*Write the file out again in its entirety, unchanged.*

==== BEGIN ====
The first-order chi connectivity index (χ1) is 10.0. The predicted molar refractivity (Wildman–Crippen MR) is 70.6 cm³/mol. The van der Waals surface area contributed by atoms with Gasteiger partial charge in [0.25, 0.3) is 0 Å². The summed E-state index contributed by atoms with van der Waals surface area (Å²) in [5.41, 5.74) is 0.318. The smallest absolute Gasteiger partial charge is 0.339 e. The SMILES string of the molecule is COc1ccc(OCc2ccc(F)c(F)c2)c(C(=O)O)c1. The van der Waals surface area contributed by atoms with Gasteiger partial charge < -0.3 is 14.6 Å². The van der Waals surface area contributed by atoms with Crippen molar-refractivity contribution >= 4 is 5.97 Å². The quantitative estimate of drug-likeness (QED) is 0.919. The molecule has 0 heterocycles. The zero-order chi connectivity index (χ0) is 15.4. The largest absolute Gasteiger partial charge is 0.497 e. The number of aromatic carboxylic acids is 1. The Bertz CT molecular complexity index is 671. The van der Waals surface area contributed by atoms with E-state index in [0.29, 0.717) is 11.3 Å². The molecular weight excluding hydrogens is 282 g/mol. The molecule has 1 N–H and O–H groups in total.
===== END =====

The first-order chi connectivity index (χ1) is 10.0. The predicted molar refractivity (Wildman–Crippen MR) is 70.6 cm³/mol. The van der Waals surface area contributed by atoms with Gasteiger partial charge in [0.25, 0.3) is 0 Å². The summed E-state index contributed by atoms with van der Waals surface area (Å²) in [5.41, 5.74) is 0.318. The smallest absolute Gasteiger partial charge is 0.339 e. The SMILES string of the molecule is COc1ccc(OCc2ccc(F)c(F)c2)c(C(=O)O)c1. The van der Waals surface area contributed by atoms with Gasteiger partial charge < -0.3 is 14.6 Å². The van der Waals surface area contributed by atoms with Crippen molar-refractivity contribution >= 4 is 5.97 Å². The quantitative estimate of drug-likeness (QED) is 0.919. The molecule has 0 heterocycles. The zero-order chi connectivity index (χ0) is 15.4. The largest absolute Gasteiger partial charge is 0.497 e. The number of aromatic carboxylic acids is 1. The Bertz CT molecular complexity index is 671. The van der Waals surface area contributed by atoms with E-state index in [0.29, 0.717) is 11.3 Å². The molecular weight excluding hydrogens is 282 g/mol. The molecule has 1 N–H and O–H groups in total.